Another thing I don't understand is this: at a fair I might meet a guy who is selling shirts he made for $35 or $45 per shirt. The shirts are well-made, and I buy them and pay the guy. He must be making a decent living doing this, and he obviously enjoys his work. I've bought clothing from guys who tell me with pride about how they found some pattern or some design at a museum, and then they worked with their wives to get fabrics and buttons to match the museum artifact and then make it as a shirt people like me can buy for $45 or whatever. This seems cool. No one seems to have been exploited (well, I don't know who made the fabric). Now, if I go to a department store and try to buy a nice shirt I find that those shirts are also priced around $40 to $50, but when I look at the tags, I see they are made in Bangladesh, Sri Lanka, Vietnam, China, or Mexico. I'd love to buy stuff from people in those countries and help some of the wealth flow out of the wealthy United States and into the pockets of laborers in the garment industry, but I have a strong suspicion that no much of the $40 or $50 I spend on that shirt would go to those workers. Much of it would go to the salesperson in the department store, and that's okay, as the salesperson (and the manager) are probably neighbors of mine in my community. But there bosses in the poor countries, and transport and shipping companies, and stockholders of the retail store where I buy it, and managers and executives who all need to take their cut, and so I think of the $40-$50 I spend on a shirt at a department store, really very little goes to the person who labors to make the shirt. I'd rather just go to a festival and buy directly from some guy who makes the shirts with his wife as their little out-of-home business. It seems a fairer exchange.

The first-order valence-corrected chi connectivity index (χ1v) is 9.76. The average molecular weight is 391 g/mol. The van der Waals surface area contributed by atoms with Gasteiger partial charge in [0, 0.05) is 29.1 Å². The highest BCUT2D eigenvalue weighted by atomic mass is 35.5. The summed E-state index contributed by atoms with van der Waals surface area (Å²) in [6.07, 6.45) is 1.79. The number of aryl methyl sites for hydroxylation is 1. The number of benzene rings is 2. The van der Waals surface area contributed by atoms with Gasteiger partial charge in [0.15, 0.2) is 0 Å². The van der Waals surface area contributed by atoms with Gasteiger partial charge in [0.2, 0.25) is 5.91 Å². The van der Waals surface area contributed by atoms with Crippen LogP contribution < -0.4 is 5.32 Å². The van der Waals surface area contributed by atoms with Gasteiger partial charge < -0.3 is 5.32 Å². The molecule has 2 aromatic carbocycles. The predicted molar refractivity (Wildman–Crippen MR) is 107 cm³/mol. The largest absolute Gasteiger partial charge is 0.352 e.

- Eric